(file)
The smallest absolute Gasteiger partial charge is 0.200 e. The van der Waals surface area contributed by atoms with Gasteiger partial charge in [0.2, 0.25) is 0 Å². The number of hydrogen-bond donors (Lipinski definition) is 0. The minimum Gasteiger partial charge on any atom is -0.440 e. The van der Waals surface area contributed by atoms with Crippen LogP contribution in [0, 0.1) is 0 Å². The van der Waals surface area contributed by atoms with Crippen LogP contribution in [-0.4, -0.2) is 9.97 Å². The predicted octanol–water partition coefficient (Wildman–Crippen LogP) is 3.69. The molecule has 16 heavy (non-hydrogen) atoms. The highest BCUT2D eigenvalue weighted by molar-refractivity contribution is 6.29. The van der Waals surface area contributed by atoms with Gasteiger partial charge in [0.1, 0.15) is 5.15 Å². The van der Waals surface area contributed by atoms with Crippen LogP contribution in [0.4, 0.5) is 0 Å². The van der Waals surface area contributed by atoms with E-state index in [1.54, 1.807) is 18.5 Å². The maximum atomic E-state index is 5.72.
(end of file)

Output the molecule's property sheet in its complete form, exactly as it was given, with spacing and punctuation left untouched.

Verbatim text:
The smallest absolute Gasteiger partial charge is 0.200 e. The van der Waals surface area contributed by atoms with Gasteiger partial charge in [0.2, 0.25) is 0 Å². The number of hydrogen-bond donors (Lipinski definition) is 0. The minimum Gasteiger partial charge on any atom is -0.440 e. The van der Waals surface area contributed by atoms with Crippen LogP contribution in [0, 0.1) is 0 Å². The van der Waals surface area contributed by atoms with Crippen LogP contribution in [-0.4, -0.2) is 9.97 Å². The predicted octanol–water partition coefficient (Wildman–Crippen LogP) is 3.69. The molecule has 16 heavy (non-hydrogen) atoms. The highest BCUT2D eigenvalue weighted by molar-refractivity contribution is 6.29. The van der Waals surface area contributed by atoms with Gasteiger partial charge in [0.1, 0.15) is 5.15 Å². The van der Waals surface area contributed by atoms with Crippen LogP contribution in [0.4, 0.5) is 0 Å². The van der Waals surface area contributed by atoms with E-state index in [1.54, 1.807) is 18.5 Å². The maximum atomic E-state index is 5.72.